“And we didn’t know what it looked like. You have to realize that when you’re in a ballet, you don’t see what’s going on. It’s different than being in a play, where you hear everybody else’s lines. I had no idea for years.”

Goodman, who stopped dancing in 1976, had been teaching dance and pursuing an acting career in New York until recently, when she had to stop because of arthritis of the hip. She is now preparing for a hip replacement operation.

As far as political consciousness in the company in the late ‘60s, Goodman said the Joffrey dancers were not activists and the war wasn’t even talked about.

“Never,” she said. “ Tendus and degages were the only topic of discussion. I don’t think that dancers, while they’re in a company, are concerned with what’s happening in the outside world. It’s very insulated. Basically, dancers are concerned with themselves and what’s going on in their little world.”

Robert Joffrey, the company’s artistic director, remembers things differently.


“The dancers always felt very special about performing ‘The Clowns,’ ” he said.

While Joffrey believes the ballet’s message is still very strong, that’s not his reason for bringing it back into the repertory for the first time since 1975.

“I’ve always felt that ‘The Clowns’ was one of Jerry’s special ballets, and one of the most important that he created for the company. And also, I felt that we had the right dancers for the parts now.”

But there is no doubt in Arpino’s mind that there is a serious political and social argument for bringing the work back.

“ ‘The Clowns’ is even more relevant now than when I created it,” the choreographer insisted. “It’s time now for artists, poets, writers and dancers to be making political statements with their works.

“I don’t think that the earth has ever been plagued with such devastation. Corruption is everywhere. Death is everywhere. There hasn’t been a more serious time in history.

“We’ve become an immoral and wasteful people, and I don’t like it. I think, ‘My God, to be a young person living today, with the corrupt politics, the corrupt religions, with AIDS, being afraid to make love.’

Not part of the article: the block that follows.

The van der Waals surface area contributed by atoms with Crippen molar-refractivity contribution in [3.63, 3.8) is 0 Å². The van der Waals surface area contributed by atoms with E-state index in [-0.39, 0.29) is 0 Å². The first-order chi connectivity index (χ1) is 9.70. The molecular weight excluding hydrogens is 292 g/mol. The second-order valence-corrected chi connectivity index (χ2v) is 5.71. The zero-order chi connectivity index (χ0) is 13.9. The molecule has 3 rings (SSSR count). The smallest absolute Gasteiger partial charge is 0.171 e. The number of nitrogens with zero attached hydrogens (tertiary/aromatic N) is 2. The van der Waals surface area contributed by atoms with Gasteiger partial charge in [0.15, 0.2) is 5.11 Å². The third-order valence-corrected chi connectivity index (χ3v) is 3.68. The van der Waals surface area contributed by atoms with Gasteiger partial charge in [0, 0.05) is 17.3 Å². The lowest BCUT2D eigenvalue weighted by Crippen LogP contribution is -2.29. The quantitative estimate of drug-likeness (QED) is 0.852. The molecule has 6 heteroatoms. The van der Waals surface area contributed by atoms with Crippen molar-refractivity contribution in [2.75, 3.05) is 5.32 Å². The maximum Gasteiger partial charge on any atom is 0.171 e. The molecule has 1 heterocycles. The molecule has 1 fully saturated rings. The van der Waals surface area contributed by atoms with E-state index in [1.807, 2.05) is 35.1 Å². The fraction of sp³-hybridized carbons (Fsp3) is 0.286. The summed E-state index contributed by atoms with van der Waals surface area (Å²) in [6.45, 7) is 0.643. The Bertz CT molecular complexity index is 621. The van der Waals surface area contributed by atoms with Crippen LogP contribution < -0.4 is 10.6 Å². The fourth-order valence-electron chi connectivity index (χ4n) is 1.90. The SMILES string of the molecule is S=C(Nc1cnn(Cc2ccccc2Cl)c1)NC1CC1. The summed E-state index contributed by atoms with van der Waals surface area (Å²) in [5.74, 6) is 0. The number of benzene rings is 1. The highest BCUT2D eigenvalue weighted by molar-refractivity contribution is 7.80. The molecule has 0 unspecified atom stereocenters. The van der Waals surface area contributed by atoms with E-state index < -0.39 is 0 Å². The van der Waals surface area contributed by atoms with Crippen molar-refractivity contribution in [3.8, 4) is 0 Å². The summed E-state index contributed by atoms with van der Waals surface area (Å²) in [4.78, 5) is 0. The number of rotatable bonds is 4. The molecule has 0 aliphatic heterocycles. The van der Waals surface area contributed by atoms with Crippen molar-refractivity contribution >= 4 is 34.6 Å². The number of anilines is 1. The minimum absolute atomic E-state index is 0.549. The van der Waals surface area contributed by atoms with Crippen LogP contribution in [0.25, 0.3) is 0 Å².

“That’s the way I feel, so when Bob suggested bringing ‘The Clowns’ back, I was very excited.”

Blankshine and Goodman agreed, citing a need for the ballet now.

“I think it’s a very good time to revive it, due to the fact that it’s so very easy to press buttons these days,” Blankshine said. “Look at the nuclear disaster in Russia. It polluted half of Europe.”

“It has a different, maybe a more significant meaning now,” Goodman mused. “Back then, I don’t think that we felt as threatened by the atomic bomb as we do now.”

Arpino, meanwhile, has plans, big plans, for the ballet. He would like to make “The Clowns” a universal anti-war statement, just as Kurt Jooss did in the ‘30s with his “Green Table"--also in the Joffrey repertory.

“I’ve just been invited by the Chinese to do a work for the Central Ballet of China, so I’m going to offer them ‘The Clowns’ as a peace gift to their government,” Arpino said. “And then I’m going to offer it to Russia. With no charge. And then I’m going to do the same in Canada, France, Israel--wherever they have the nuclear bomb.

“The clown (metaphor) eliminates all race and creed. Behind the clown face, we’re all one.”

If his plan works, will we see audiences all over the world reacting in the same way they did all over America in 1968?

Reflecting a growing and powerful national mood, “The Clowns” became a hit everywhere it played: “the most sensational theater piece of the season,” according to one newspaper, and “a masterpiece,” according to at least half a dozen others.

Robert Blankshine remembers it clearly: “When the curtain went down, there was always a long silence. It took the audiences a long while to get going. But once they got going they’d go insane. People would come backstage in tears. It was quite an experience.

“You could tell that you had moved them, that you had really touched them.”